Our stance on critical marxism is from the ‘left’ in some sense and speaks from a foreboding that the left still lacks a solid platform
We have thus often been critical of Marx’s theories. But that can be misleading: take away the theories and the bulk of Marx remains
central. Marx’s great achievement is not his historical materialism and its brittle theories of history but, among other things,
his classic depiction of the way capitalism and democracy end up in corrupted collusion, etc…
Marx appears in the next generation from, e.g. the onset of the American ‘democracy’ and two centuries later
the critique of Marx (and his sources in the gestation of socialism) emerges with a prophetic insight into
the fate of such entities. The Grand Old Anniversary 1776 also pegs a figure like Adam Smith.
So our critiques are par for the course.
Communism: beyond the marxist monopoly
January 29th, 2018
The left has tied its head knots with theory, theory that doesn’t really work, but which has turned into a kind of dogma. The whole question of socialism has been frozen in place in terms of a legacy that was too complicated, confusing, and poorly defined.
It shouldn’t be all that hard to create a viable socialist system if we get out of the straight jacket of Marx’s misdefinition of the problem. Marx posited that a set of stages of history would bring communism to capitalism even as the latter replaced feudalism, etc…This theory isn’t really successful and has confused the issue. A more cogent formulation might simply ask for a communist foundation, as a set of axioms creating a Commons: resources from the commons would become a social entity (and not the same as state capitalism) mediated as economic process not unlike the market version save that the question of private property is superceded. The issue of the working class has also confused discussion. In fact, the idea of a ‘universal class’ is really the same as the working class but focuses on the real working class which is much larger than the traditional cliché of workers in factories. The tradition of working class focus is a great one, and is easily adaptable to our larger conception but at this point the problems of social reconstruction are far more complex that the question of industrial labor. We may even be leaving the era of factories and workers. And we confront climate change and its call for a radical revolution beyond the factors of production: an ecological framework that just might lead to a world of no-growth economics…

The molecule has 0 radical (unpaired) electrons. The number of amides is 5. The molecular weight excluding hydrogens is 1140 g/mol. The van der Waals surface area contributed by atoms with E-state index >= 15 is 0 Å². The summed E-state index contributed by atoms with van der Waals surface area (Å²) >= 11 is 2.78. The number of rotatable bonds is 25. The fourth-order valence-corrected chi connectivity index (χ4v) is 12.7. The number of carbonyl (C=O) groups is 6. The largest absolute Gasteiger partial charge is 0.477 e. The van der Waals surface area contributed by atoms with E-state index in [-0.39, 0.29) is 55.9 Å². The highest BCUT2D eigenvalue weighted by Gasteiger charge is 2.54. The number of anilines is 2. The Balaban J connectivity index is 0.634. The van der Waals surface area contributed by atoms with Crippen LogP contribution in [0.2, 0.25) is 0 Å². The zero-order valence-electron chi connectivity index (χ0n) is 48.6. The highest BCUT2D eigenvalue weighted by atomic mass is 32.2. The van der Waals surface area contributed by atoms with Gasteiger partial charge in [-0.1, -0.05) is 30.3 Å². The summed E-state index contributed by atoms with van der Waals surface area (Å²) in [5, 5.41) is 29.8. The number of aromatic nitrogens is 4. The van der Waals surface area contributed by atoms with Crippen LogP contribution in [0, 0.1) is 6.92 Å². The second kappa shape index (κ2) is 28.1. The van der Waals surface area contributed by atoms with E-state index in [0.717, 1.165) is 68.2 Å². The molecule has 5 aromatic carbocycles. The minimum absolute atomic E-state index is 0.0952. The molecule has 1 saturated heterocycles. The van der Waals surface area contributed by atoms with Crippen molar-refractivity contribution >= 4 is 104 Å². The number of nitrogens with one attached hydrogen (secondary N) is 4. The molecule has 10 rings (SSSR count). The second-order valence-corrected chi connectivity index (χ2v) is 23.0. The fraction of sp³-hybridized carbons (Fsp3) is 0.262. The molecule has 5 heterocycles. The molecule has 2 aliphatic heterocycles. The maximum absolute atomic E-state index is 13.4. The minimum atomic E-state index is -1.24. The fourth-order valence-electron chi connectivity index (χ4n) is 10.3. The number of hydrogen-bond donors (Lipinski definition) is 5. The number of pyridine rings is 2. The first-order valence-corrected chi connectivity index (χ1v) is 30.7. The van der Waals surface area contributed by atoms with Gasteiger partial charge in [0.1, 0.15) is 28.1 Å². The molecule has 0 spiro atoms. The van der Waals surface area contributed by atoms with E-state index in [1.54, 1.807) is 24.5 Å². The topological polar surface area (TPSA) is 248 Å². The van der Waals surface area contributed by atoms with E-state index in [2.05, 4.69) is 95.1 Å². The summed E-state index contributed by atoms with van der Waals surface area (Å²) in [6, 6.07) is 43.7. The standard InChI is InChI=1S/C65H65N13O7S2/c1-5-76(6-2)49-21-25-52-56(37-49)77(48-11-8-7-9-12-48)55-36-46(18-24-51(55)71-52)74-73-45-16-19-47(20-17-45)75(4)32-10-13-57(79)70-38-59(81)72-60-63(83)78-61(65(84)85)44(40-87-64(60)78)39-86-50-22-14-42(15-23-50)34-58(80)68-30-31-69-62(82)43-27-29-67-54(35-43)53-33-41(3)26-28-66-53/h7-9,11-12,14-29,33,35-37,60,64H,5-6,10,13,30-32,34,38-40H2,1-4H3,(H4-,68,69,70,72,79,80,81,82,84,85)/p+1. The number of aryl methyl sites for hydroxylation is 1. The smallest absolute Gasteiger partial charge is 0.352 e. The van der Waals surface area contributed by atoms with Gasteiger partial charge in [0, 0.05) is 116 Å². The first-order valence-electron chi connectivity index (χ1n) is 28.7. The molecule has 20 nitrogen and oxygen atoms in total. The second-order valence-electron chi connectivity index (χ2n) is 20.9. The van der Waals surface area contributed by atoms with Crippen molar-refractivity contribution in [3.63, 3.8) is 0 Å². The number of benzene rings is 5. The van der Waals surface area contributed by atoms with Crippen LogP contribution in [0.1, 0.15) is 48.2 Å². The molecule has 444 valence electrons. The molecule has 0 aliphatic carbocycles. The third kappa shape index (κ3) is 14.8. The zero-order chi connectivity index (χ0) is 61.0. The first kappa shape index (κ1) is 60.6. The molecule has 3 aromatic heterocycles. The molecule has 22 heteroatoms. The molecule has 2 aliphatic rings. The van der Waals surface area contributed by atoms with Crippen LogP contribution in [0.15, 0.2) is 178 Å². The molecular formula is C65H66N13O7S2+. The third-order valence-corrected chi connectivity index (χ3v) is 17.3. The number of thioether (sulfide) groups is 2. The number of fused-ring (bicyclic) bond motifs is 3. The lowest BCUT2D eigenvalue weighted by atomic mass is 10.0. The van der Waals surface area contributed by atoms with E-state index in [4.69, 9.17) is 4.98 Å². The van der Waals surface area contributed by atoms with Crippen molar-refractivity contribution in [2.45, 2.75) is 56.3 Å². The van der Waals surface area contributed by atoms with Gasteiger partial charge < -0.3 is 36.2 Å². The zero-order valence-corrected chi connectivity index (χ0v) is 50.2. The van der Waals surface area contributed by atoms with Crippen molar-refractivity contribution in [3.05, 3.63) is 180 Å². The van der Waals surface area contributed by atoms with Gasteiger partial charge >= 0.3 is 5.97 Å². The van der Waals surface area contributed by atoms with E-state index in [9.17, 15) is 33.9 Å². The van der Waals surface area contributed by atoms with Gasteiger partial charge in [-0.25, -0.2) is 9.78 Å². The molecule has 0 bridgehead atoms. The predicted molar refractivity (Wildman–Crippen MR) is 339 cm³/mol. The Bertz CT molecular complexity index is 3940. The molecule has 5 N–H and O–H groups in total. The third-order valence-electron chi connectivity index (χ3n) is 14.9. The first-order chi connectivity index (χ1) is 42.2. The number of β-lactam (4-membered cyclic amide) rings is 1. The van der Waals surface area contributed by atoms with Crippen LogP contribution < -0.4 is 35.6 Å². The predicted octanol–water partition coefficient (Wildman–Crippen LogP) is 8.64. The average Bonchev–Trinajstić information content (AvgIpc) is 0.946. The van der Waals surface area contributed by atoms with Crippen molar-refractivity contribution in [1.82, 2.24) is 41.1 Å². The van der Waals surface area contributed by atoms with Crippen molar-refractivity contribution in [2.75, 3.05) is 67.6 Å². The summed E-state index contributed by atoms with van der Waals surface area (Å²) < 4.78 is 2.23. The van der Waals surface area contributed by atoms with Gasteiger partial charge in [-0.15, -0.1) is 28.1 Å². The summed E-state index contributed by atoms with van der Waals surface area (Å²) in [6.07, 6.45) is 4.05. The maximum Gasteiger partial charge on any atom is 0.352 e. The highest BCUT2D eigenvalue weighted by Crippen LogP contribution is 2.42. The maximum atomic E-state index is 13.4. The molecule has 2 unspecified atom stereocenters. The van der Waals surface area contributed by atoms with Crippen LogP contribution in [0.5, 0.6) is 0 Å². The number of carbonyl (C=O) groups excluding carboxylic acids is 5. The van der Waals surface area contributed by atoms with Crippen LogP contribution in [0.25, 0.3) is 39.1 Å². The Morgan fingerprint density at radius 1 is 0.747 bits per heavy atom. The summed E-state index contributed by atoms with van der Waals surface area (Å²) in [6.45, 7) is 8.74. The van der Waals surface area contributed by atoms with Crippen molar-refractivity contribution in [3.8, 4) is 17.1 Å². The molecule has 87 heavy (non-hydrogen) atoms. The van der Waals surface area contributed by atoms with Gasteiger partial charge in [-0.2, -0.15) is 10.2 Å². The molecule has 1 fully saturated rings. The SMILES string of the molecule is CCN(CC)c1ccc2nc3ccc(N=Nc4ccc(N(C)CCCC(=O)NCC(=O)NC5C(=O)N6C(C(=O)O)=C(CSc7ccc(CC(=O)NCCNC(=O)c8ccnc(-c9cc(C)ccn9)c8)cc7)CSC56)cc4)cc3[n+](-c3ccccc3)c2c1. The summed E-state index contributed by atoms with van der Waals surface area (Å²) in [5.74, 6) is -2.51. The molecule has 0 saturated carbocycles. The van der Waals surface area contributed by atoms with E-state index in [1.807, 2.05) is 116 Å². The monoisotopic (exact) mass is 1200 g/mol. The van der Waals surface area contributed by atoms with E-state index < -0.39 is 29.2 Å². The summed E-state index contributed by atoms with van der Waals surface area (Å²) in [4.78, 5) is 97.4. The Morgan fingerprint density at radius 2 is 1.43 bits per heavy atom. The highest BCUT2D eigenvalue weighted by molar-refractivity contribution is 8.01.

The idea of communism as a fixed stage beyond capitalism failed to specify what was to be done, and Stalinism filled that void. We need to consider capitalism, or liberalism, and communism as constructivist projects in tandem rather than in opposition. We can even have a system of markets in the context of a Commons. The whole nexus of concepts was misdefined from the start in order to create an effective propaganda about the
inevitability of communism succeeding capitalism. In fact, the illusion that capitalism was a stage of history has if anything made the problem worse as we allowed a flawed format to be ‘normal’ as a phase. In reality, the task was to do the job right and create from the start a democratic socialism with elements of both planned and market factors. The market factors proceed without the confusions of private property by reclaiming the entities of ‘primitive accumulation’: it is simply a species of plunder that animates the whole capitalist scheme. Constructing a real socialist communism ought to be as transparent as anything produced in the capitalist legacy: the two are remorphable versions of each other, but with the profound difference of a Commons…